Mississipi's Bird's foot delta seen from space
Dec 2022

Satellite view of Mississipi Delta, Louisiana

How a river turns into a bird's foot

Different seasons, different looks from above for the Mississipi delta in Louisiana, USA. Vegetation, sun position help paint contrasted pictures of the Bird’s Foot Delta. It is a unique and distinctive feature at the mouth of the Mississippi River, one of several deltaic forms created as the river deposits sediment and flows into the Gulf of Mexico.

From the river rose the Bird’s Foot Delta

The area’s name comes from its shape, which resembles a bird’s foot with multiple distributaries that spread out like toes. The main branches that make up the “toes” of the bird’s foot include the South Pass, Pass-a-Loutre, and Southwest Pass.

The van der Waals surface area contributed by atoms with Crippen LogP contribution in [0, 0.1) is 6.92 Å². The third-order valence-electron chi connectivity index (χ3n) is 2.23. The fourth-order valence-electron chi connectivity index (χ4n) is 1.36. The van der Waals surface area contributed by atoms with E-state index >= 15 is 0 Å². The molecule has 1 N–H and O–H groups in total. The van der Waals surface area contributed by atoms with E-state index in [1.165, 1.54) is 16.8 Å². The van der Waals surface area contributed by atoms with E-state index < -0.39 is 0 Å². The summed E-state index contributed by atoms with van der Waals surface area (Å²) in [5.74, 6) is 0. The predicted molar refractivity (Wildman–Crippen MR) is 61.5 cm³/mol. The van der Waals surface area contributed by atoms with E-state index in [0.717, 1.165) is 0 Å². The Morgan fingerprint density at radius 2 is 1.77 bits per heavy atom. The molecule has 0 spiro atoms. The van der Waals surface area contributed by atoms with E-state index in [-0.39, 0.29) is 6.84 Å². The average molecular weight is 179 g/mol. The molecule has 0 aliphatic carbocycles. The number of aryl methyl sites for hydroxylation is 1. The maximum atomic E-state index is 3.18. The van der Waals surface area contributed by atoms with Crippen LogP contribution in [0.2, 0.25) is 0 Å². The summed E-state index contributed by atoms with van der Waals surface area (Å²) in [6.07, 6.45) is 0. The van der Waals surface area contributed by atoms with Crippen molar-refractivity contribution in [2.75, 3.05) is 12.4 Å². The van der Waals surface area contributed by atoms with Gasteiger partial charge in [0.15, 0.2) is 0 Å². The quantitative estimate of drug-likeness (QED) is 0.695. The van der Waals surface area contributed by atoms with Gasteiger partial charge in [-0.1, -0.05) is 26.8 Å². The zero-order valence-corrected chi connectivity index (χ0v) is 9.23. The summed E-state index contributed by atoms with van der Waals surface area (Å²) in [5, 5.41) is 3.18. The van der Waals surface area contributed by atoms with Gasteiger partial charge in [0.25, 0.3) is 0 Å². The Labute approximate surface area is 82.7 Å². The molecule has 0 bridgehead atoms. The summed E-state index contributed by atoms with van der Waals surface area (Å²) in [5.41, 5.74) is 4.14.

The river transports a vast amount of sediment from its upstream reaches, which gets deposited at the delta. This sediment accumulation has led to the formation of extensive marshes, wetlands, and deltaic landforms.

The Bird’s Foot Delta is an ecologically important region with diverse wetland ecosystems. These areas provide critical habitat for various species of birds, fish, and other wildlife. It is particularly vital for migratory birds traveling along the Mississippi Flyway.

Delta under threat

Like many deltas worldwide, Bird’s foot is vulnerable to subsidence and erosion. Human activities such as the channelization of the river, levees, and the extraction of natural resources have disrupted the natural processes that sustain deltaic landforms. As a result, the Bird’s Foot Delta is experiencing land loss and habitat degradation.

Efforts to manage and restore the delta’s ecosystems and mitigate land loss include diversion projects, levee breaching, and the use of dredged sediment to rebuild land. These actions aim to simulate natural processes and protect the area’s ecological and economic value.

Nimbo Earth Online with Copernicus Sentinel data (2022)